Maybe a bit too well: a recurring meta-joke about the young Doc Savage's haircut looking like Clark Gable's hair recurs a couple of times too often, as does a bit in which various people react to Doc's 'skull-cap' haircut. Both jokes stem from things exterior to actual Doc Savage stories: the illustrators of Doc's pulp magazine novels in the 1930's were told to make Doc look like Clark Gable; the tremendous, iconic Jim Bama cover illustrations for the Doc Savage reprints from Bantam books in the 1960's gave Doc a skull cap/widow's peak hairstyle based on a misreading of the novels (Doc had a close-fitting helmet that looked like this, but it wasn't actually his hair). See what I mean about knowing too much?
But anyway, Justice Inc. is actually fun. Its revisionism makes sense within the bounds of the story. And the revisionism doesn't fundamentally alter the characters of these three heroes. Doc and the Avenger still believe in the rule of law; the Shadow still has a tendency to act as judge, jury, and executioner. Together, they're a fun, occasionally bitchy team.
And they face villains familiar to fans of Doc Savage and the Shadow, slightly revised in what's really a very Marvelesque attempt to create links among characters who were never linked in the pulps. Both the Doc Savage and Shadow villains behind the potentially world-shattering conspiracy that drives the plot now share part of an origin with the Shadow, at least when it comes to the Shadow's somewhat murky and plot-convenient mental powers.
Originally published as a six-issue miniseries from Dynamite, purveyors of ancient copyrighted characters for ancient fans, Justice Inc. isn't a mind-blowing super-epic. It is very entertaining however, which is more than I can say for a number of recent efforts to breathe new life into Doc, the Shadow, and the Avenger (DC's depressing Firstwave, I'm looking at you!).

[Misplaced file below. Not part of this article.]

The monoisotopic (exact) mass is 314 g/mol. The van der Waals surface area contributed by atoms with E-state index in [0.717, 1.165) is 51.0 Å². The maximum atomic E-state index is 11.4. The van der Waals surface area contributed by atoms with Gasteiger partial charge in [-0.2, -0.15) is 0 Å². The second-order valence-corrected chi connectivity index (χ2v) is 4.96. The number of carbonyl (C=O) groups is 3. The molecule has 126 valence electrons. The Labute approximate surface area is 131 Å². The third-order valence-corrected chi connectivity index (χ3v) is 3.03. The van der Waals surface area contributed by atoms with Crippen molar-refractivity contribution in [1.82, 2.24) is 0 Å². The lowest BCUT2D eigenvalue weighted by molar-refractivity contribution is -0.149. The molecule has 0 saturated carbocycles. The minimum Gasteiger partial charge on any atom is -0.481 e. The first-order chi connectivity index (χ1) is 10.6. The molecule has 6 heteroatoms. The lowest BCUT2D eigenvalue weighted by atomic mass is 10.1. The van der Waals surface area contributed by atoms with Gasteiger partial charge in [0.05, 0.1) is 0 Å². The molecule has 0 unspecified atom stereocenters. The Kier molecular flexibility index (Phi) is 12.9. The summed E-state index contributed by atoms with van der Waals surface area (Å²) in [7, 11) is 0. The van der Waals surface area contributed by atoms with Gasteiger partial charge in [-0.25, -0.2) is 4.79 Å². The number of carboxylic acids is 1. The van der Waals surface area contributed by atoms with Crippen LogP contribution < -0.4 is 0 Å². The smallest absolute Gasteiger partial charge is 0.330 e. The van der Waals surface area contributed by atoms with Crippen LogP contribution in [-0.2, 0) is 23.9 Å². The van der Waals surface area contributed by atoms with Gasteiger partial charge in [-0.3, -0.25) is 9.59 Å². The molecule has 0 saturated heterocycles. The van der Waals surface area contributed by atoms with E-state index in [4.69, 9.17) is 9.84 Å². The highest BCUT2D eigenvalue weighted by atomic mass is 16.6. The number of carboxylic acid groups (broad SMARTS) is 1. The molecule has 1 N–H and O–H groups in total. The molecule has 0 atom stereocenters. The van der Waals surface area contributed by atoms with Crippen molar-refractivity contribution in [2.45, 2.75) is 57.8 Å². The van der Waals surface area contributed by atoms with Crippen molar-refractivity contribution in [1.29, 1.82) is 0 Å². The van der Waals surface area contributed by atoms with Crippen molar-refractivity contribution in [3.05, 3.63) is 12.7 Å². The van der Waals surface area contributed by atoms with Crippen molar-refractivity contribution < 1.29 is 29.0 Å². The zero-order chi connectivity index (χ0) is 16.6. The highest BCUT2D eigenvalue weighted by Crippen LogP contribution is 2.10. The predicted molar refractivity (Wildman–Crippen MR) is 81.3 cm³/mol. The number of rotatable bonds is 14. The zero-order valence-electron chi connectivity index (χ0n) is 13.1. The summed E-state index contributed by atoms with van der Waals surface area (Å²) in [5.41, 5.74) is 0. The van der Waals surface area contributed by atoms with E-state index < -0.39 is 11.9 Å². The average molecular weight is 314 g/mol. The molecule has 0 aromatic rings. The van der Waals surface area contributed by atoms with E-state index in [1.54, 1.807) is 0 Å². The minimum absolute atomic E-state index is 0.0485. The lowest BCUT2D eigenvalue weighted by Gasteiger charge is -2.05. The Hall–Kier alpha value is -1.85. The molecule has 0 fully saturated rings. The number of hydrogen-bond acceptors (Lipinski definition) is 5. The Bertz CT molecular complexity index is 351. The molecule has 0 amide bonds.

Giovanni Timpano's art has just a touch of the illustrative retro feel that such a project requires. His renditions of the various iconic characters are mostly swell. Somewhere in the Uslan/Timpano collaboration is an occasional difficulty with smooth panel-to-panel and page-to-page progression. It's not jarringly off-putting, though it occasionally causes one to struggle making sense of what has just happened.
My only other real complaint isn't actually a complaint: Uslan understandably limits the roles of the various sidekicks and helpers of the three great pulp heroes. Many of them make cameos (Monk Mayfair, Margo Lane, and Pat Savage most prominently), but there clearly wasn't room for both the crossover and an encyclopedic use of all the major characters from three different pulp-hero rosters. Especially when Albert Einstein, Howard Hughes, and H.G. Wells make relatively major appearances. So it goes.
If this is the last time we see a new Doc Savage comic-book adventure, he goes out on something of a high. And I'd imagine the Shadow and the Avenger aren't far behind him. Well, probably. All three characters have been remarkably stubborn about shuffling off the pop-culture coil to this point. Recommended.